Milk Made Interviews the Cast of "God Help The Girl"
In an extremely un-shocking turn of events, God Help the Girl left the Sundance Film Festival this year with a World Cinema Dramatic Special Jury Award for a Delightful Ensemble Performance, and another strange award entitled How the Director Brought His Own Unique Universe into Cinema. Now these awards may or may not have been made up specifically for this film, but can you blame the film festival jurors? I can’t think of two awards better suited for Murdoch’s whimsical indie musical.
To understand why God Help the Girl received the Delightful Ensemble Performance award, you really only need see the film. The characters are delightful, the singing is delightful, and the film itself is just delightfully delightful all together. We here at Milk Made are more curious about the “How the Director Brought His Own Unique Universe into Cinema” award. Luckily we had the chance to talk to screenwriter, director and lead singer of Belle and Sebastian, Stuart Murdoch (as well as the rest of the God Help the Girl cast) and ask him about it.
“People have different reasons for writing. I write to escape, whether that’s songs or films,” said Murdoch. “I wanted to actually create the summer that I never had when I was a youth. It’s kinda slightly pathetic, and don’t tell anybody that that’s a reason, but you know, if you’re going to be with a project for this long, you might as well write about something that in your head is just terrific."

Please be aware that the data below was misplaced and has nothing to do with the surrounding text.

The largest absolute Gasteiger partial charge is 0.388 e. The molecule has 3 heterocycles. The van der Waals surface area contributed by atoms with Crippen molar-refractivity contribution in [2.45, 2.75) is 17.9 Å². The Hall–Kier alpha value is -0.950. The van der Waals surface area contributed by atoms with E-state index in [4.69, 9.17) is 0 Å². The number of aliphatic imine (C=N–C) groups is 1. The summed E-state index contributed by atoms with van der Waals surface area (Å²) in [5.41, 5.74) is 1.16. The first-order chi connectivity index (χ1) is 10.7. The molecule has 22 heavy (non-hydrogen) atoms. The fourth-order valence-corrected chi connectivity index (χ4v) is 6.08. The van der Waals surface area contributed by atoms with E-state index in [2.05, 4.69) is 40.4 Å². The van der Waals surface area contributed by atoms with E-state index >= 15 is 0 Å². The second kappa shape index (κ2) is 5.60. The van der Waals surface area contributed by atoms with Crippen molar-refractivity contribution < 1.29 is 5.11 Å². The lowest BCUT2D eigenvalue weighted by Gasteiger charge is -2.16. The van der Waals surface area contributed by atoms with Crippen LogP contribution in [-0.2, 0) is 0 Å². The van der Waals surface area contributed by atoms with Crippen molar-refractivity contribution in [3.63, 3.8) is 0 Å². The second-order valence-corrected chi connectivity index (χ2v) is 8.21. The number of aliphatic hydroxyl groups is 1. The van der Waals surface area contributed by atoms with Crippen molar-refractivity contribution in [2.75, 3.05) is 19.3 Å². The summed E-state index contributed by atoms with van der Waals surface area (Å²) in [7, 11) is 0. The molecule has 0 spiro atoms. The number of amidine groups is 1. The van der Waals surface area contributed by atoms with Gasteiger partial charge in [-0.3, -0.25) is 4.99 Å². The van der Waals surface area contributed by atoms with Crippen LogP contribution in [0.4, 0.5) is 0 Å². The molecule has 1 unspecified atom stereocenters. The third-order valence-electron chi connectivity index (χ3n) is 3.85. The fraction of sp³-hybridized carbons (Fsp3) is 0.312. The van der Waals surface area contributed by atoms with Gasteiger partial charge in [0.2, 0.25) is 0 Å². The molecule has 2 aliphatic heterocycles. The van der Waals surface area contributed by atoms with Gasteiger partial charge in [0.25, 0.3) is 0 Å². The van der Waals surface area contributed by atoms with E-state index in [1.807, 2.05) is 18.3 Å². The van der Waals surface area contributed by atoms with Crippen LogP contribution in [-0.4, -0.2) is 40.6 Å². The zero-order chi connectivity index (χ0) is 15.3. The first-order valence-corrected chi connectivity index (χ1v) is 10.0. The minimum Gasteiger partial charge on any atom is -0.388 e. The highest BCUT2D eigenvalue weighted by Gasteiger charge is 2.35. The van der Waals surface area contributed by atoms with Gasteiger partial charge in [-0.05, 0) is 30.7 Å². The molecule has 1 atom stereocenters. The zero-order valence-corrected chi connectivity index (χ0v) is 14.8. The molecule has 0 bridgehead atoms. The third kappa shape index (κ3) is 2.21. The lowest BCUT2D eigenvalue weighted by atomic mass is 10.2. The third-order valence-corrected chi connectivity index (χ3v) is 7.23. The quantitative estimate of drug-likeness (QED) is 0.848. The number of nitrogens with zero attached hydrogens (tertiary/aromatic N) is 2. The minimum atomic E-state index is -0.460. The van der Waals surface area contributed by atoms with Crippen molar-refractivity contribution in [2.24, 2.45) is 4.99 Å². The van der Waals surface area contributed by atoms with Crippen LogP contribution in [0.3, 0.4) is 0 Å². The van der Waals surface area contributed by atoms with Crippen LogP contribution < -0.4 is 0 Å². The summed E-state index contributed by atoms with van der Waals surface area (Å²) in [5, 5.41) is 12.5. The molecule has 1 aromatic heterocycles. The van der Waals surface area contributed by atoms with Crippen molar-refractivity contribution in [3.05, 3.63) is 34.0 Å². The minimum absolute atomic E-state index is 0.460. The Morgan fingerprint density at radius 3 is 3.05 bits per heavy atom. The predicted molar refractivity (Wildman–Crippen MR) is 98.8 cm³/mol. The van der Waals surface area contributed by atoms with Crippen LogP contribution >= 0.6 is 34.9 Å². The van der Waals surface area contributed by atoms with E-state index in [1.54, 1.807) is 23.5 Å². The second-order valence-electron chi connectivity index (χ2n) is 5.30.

Murdoch’s dream of a summer can resonate with anyone. Maybe you had that surreal summer, be it backpacking trip through Europe, or falling in love with a summer fling at camp, or maybe like the characters in the film, your best summer was spent at home meeting your best friends for the first time. Whatever the case, God Help the Girl creates that ephemeral summer and highlights the untouchable relationships that you make that can save you from the looming struggles the real world.
“When young folks first meet each other it’s spectacular. When our group [Belle and Sebastian] first got together to do music, the first six months were like having a seven-way romance. It was really powerful stuff, and I wanted to get a little bit of that feeling in the film,” added Murdoch.
After the film’s premiere, Belle and Sebastian performed at the ASCAP Music Café, which gave us the chance to see the full-fledged functioning relationship that has evolved from that budding “seven-way romance.” An adorably nervous Olly Alexander opened for the band, almost bringing the audience to tears with his perfectly pure voice and charming British accent.
Eve, James and Cass (played by Emily Browning, Olly Alexander and Hannah Murray respectively) really do appear to have their own three-way romance in the film, albeit a fairly platonic romance, but they support, love and tease each other the way you would imagine a newly formed group of young creatives might. Each character has such a unique aura; you have to wonder about the inspiration.